HomeNewsArticle Display

Defenders go mobile with new comm system

Defending base

A 96th Security Forces Squadron base defense operations center controller plots a cordon area using the android tactical assault kit July 5 at Eglin Air Force Base, Fla. The ATAK is a new communication system implemented at Eglin that so far has provided significant improvements in the base’s defense mission. The tablet-based system provides written communication, pictures, mapping, GPS and data access to defenders more quickly than previous methods which relied heavily on radio transmissions. (U.S. Air Force photo/Samuel King Jr.)

Defending base

A 96th Security Forces Squadron uses the android tactical assault kit to send a message from his patrol vehicle July 5 at Eglin Air Force Base, Fla. The ATAK is a new communication system implemented at Eglin that so far has provided significant improvements in the base’s defense mission. The tablet-based system provides written communication, pictures, mapping, GPS and data access to defenders more quickly than previous methods which relied heavily on radio transmissions. (U.S. Air Force photo/Samuel King Jr.)

EGLIN AIR FORCE BASE, Fla. -- Thanks to a recent innovative idea, the 96th Test Wing’s support and defense unit became its latest developmental test squadron.

The 96th Security Forces Squadron Airmen began using a new communication system in their patrol cars called the Android Tactical Assault Kit in June.  The squadron is the first large security forces unit to use the system solely for a base defense mission.  Word spread fast across defense channels about the capabilities and ease of use.  Soon, the 96th SFS became the testing area for what could become a new Air Force-wide base defense communication platform.

The Air Force Research Lab-created system, which operates on electronic tablets, delivers real-time visual communication and mapping that provides defenders almost immediate situational awareness. This instant information is available to defenders on patrol, at an emergency or at the command and control hub, known as the base defense operations center.

The ATAK works via cellular communication, GPS and a base network, managed by the AFRL, which acts as a hub linking the patrols and BDOC.  Other non-ATAK functions, like vehicle and license check information work virtually like a phone app.

Of course, there was some apprehension from the defenders with new technology changing the tried-and-true manual processes, but that did not last long, according to Staff Sgt. Christopher Farrell, the NCO in charge of the tablet implementation.  

“Once they saw the benefits out in the field, all of the feedback was positive,” he said. 

There are three areas the new tablet system greatly improved the way 96th SFS completes its mission so far.

1.  With the tablet, patrol units now have access to the electronic license and vehicle information system within their car.  Prior to the device, Airmen would radio into BDOC to get this information during a traffic stop.  This information retrieval would involve at least two people, vocal communication and hand-written recording of the needed data.  Now, it takes a few key strokes and a good cellular signal.

2.  The tablets are linked to GPS.  This gives BDOC instant awareness of where the patrol vehicles are at all times.  Prior to this, radio communication would be required to locate a specific patrol car.  The GPS is also vital in emergency situations, because the BDOC controllers can instantly see patrols in the area and dispatch them to the location.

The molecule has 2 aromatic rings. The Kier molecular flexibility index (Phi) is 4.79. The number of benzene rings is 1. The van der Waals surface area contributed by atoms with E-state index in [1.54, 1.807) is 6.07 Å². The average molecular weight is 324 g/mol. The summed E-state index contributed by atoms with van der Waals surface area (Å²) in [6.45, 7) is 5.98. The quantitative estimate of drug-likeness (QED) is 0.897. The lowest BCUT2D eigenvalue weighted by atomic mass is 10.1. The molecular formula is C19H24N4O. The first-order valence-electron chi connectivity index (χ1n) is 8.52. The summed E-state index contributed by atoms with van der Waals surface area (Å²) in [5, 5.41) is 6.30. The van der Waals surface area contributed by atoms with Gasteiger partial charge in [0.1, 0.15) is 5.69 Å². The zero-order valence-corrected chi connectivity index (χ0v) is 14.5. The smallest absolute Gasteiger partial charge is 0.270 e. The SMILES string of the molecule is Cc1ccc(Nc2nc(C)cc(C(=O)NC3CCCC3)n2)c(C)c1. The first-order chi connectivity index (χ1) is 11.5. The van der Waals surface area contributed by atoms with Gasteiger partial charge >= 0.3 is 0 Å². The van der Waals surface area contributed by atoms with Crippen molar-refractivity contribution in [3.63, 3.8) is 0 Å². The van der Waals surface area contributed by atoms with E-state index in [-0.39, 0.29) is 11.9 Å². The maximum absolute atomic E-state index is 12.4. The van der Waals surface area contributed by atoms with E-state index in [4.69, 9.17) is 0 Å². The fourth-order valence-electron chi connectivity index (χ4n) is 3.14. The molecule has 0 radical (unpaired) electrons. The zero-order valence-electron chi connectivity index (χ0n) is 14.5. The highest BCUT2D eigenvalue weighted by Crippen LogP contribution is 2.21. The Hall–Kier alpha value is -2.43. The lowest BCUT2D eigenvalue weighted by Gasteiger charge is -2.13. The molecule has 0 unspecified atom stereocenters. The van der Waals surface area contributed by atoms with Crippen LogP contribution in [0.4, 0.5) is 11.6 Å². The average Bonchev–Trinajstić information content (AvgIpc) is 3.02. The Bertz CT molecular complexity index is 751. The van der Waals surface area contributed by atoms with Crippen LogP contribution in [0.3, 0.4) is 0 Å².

3.  The ATAK system eliminates large amounts of radio communication as well as the amount of information passed via radio.  It significantly improves how quickly and effectively the BDOC dispatchers provide information to defender patrols.  

Previously, in the event of an emergency, the affected area would be plotted on a large (white board) map in the BDOC.  Location information and directives would be written out on the map.  Then, the BDOC dispatcher would relay that information to each individual patrol car via radio.  The defenders in the vehicles would then have to write down the radioed information or remember it as they moved into the emergency scene.

With ATAK, once the area is digitally plotted, a process much quicker than hand-drawn, a map of the location, positions and directives can be sent to all patrols simultaneously.  This eliminates continuous radio traffic and provides a visual and written component unavailable until now.  

A secondary benefit is defenders can take photos with the tablet and send them to BDOC and other patrols to provide instant situational awareness.  This proves useful on shifting patrols and critical in accident and suspicious package incidents.

These are the areas of effectiveness revealed in only a few months.  New areas of implementation and ways the tablet can be used are being discovered with regularity, according to Farrell.

“The more training they have with the tablet, the more uses we find for it,” he said.

The idea began much smaller with a funding request to put tablets with access to the license and vehicle information system in patrol vehicles.  The request was routed through and eventually paid for through the 96th TW’s new innovation division and the leadership panel that reviews each idea.  

The idea was approved with a caveat for the defenders to look into ATAK.  With the discovery of that system’s capabilities, the initial small idea blossomed into a completely new, faster and more accurate communication system for Eglin’s security forces.

“(Without the innovation process) security forces wouldn’t be testing this capability for possibly the rest of the Air Force,” said Capt. Chandler Harms, 96th SFS and the project’s initiator.  “Without the conversation (about ATAK) we’d still be operating the same way we did since the 90s.”  

QUICK LINKS